North End Mothers’ Club announces new name after more than a century serving Evanston’s youth. One of Evanston’s longest-serving community service organizations has changed its name to Women for Evanston Youth, underlining that its focus is on serving the city’s youth – and that you don’t need to be a mother or live in the northern part of the city to join in and get involved.

Join our team: The Evanston RoundTable is growing! Check out our jobs page for opportunities in editorial and development.

Become a member!

From day one, it’s been the RoundTable’s mission to bring you unbiased, in-depth reporting about the Evanston community. But we need your help to continue investing in high-quality and in-depth journalism, reporting news that strengthens and enlightens our community, encourages civic engagement and bolsters our democracy. Please join our community of readers and become a member today.

Around the web

‘A sense of continuity’: Foster and King Lab alums reflect on the schools’ legacies. When Kimberly Holmes-Ross attended the Martin Luther King Jr. Laboratory School in the Fifth Ward from 1969 to 1974, she said her education was carried out with intention and “magic.”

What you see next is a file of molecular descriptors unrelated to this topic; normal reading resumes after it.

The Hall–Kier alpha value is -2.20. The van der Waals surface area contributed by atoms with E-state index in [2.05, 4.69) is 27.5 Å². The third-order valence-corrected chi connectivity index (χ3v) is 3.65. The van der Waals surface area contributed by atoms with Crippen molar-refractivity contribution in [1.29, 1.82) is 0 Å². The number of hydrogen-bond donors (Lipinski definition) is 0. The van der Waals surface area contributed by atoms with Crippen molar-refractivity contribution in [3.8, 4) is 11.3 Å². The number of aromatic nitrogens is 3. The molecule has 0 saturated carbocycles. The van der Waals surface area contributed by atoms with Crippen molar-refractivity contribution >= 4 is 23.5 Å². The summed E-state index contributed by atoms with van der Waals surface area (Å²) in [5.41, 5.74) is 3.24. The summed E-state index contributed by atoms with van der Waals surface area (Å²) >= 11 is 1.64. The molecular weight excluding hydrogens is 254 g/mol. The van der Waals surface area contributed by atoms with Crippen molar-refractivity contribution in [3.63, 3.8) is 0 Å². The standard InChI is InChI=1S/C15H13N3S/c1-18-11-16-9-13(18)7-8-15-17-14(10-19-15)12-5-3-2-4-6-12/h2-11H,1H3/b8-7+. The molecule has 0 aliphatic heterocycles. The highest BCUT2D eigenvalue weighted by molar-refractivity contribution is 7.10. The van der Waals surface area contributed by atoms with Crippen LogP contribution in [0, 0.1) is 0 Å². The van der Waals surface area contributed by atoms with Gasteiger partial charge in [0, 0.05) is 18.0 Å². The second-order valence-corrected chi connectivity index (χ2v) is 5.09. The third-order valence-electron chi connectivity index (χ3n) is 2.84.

Northwestern closes investigation into alleged non-consensual druggings at fraternity houses this fall. Northwestern will not be taking any action against the Alpha Epsilon Pi and Sigma Alpha Epsilon fraternities or any individuals with regard to allegations of non-consensual druggings in fall 2021, University spokesperson Jon Yates told The Daily Northwestern.

Illinois infrastructure gets graded a C-minus. The final grades are in, and Illinois gets a C-minus for its infrastructure. That’s according to the Illinois Section of the American Society of Civil Engineers.

Robert Crown Library hosts workshop on talking to children about climate change. Genie Albina of District 65 stressed the importance of maintaining a positive and forward-thinking tone. It’s critical, she said, to include actions and solutions to minimize distress. 

Like what you’re reading? Share it!

If you appreciate the RoundTable newsletter, please forward it to friends and suggest that they sign up!

Adina Keeling is a photojournalist and reporter, covering city news, sustainability, schools, and art. She also investigates mental health systems and environmental injustices in Evanston, and puts together...